In mainland Europe — particularly Belgium, Germany and Holland — "hardcore" referred to increasingly punishing tracks built on brick-like four-on-the-floor kick drums; eventually this style would be rechristened gabber. "We Have Arrived" by Mescalinum United, a.k.a. Frankfurt producer Marc Acardipane, put the style on the map in 1990. It hit U.S. shores when Brooklyn's Lenny Dee licensed the track a year later as the inaugural release of his harder-than-hardcore label, Industrial Strength Records.
Dee was a young music-biz veteran by the time he set up Industrial Strength (which celebrates its 20th anniversary Oct. 1), having worked as an engineer with Nile Rodgers and Arthur Baker out of high school and helped set early Brooklyn rave in motion alongside onetime producing partner Frankie Bones, who began the legendary STORM raves after discovering raves and ecstasy (the drug MDMA) in England and deciding to throw his own parties in the boroughs in 1989 (Los Angeles and San Francisco's scenes were kicking off at roughly the same time, as well).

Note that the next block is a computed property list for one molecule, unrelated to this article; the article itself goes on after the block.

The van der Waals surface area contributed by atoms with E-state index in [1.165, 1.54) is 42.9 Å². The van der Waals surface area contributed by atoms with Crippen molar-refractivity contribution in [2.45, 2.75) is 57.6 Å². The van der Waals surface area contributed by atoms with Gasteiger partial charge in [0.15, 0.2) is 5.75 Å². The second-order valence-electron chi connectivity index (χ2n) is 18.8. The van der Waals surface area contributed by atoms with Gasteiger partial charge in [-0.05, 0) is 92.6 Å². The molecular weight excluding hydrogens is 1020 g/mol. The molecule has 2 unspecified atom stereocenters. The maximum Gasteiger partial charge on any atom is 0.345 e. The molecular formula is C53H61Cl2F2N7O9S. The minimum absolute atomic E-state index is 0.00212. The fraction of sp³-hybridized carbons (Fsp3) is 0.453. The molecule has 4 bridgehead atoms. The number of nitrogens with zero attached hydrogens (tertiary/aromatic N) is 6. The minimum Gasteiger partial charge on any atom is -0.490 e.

"We started the parties in Staten Island and Long Island, really," says Dee. "The very stereotypical Brooklyn borough thing that most people in the city frown upon — if it weren't for us 'moes, half these kids wouldn't be dancing to what they're dancing to now. It took a bunch of morons from the suburbs to have faith and bring it to this country."
"I think what fascinated me about the STORM raves [is that] the music was just so ferocious and intense and macho," says Spin editorial director Charles Aaron, a longtime Brooklyn resident who began raving in the early '90s. "It's so much about this wound-up energy. Brooklyn, Queens, Staten Island — those guys wanted to go crazy. They didn't feel like they wanted to express it through the pre-existing music. They didn't give a s—- about rock and roll. They were too young to know about the history of house music. They just wanted to go forward. They wanted the most intense, crazy music. It was the same exact thing as seeing Bad Brains in the Basement — crazier, or as crazy."